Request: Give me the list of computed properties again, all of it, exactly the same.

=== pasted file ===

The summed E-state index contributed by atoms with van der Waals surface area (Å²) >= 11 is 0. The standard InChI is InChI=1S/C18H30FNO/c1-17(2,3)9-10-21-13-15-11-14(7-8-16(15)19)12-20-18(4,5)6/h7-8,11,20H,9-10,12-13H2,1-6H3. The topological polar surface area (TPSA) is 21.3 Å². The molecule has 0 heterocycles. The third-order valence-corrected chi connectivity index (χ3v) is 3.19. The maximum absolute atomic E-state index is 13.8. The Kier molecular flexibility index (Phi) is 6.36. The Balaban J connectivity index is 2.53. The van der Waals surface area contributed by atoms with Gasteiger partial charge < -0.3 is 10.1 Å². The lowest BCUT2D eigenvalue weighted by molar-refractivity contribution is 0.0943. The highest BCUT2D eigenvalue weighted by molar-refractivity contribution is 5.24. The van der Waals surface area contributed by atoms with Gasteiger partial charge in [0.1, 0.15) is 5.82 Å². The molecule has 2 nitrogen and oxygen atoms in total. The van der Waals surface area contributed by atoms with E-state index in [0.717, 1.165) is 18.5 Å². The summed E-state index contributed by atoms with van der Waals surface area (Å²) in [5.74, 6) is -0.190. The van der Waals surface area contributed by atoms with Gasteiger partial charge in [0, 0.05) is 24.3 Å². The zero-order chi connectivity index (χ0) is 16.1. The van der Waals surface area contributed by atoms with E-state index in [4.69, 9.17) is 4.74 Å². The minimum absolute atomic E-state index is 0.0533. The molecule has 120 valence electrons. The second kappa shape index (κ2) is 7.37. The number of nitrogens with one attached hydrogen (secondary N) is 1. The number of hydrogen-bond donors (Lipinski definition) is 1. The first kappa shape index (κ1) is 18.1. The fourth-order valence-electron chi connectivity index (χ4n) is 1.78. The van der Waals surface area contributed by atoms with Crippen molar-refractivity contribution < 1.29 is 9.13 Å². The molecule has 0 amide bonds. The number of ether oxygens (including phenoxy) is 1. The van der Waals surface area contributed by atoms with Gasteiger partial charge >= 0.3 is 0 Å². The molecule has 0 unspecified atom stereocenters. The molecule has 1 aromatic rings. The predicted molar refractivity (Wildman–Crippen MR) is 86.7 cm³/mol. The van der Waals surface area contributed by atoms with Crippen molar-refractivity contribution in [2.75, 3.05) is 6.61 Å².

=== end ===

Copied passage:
The summed E-state index contributed by atoms with van der Waals surface area (Å²) >= 11 is 0. The standard InChI is InChI=1S/C18H30FNO/c1-17(2,3)9-10-21-13-15-11-14(7-8-16(15)19)12-20-18(4,5)6/h7-8,11,20H,9-10,12-13H2,1-6H3. The topological polar surface area (TPSA) is 21.3 Å². The molecule has 0 heterocycles. The third-order valence-corrected chi connectivity index (χ3v) is 3.19. The maximum absolute atomic E-state index is 13.8. The Kier molecular flexibility index (Phi) is 6.36. The Balaban J connectivity index is 2.53. The van der Waals surface area contributed by atoms with Gasteiger partial charge < -0.3 is 10.1 Å². The lowest BCUT2D eigenvalue weighted by molar-refractivity contribution is 0.0943. The highest BCUT2D eigenvalue weighted by molar-refractivity contribution is 5.24. The van der Waals surface area contributed by atoms with Gasteiger partial charge in [0.1, 0.15) is 5.82 Å². The molecule has 2 nitrogen and oxygen atoms in total. The van der Waals surface area contributed by atoms with E-state index in [0.717, 1.165) is 18.5 Å². The summed E-state index contributed by atoms with van der Waals surface area (Å²) in [5.74, 6) is -0.190. The van der Waals surface area contributed by atoms with Gasteiger partial charge in [0, 0.05) is 24.3 Å². The zero-order chi connectivity index (χ0) is 16.1. The van der Waals surface area contributed by atoms with E-state index in [4.69, 9.17) is 4.74 Å². The minimum absolute atomic E-state index is 0.0533. The molecule has 120 valence electrons. The second kappa shape index (κ2) is 7.37. The number of nitrogens with one attached hydrogen (secondary N) is 1. The number of hydrogen-bond donors (Lipinski definition) is 1. The first kappa shape index (κ1) is 18.1. The fourth-order valence-electron chi connectivity index (χ4n) is 1.78. The van der Waals surface area contributed by atoms with Crippen molar-refractivity contribution < 1.29 is 9.13 Å². The molecule has 0 amide bonds. The number of ether oxygens (including phenoxy) is 1. The van der Waals surface area contributed by atoms with Gasteiger partial charge >= 0.3 is 0 Å². The molecule has 0 unspecified atom stereocenters. The molecule has 1 aromatic rings. The predicted molar refractivity (Wildman–Crippen MR) is 86.7 cm³/mol. The van der Waals surface area contributed by atoms with Crippen molar-refractivity contribution in [2.75, 3.05) is 6.61 Å².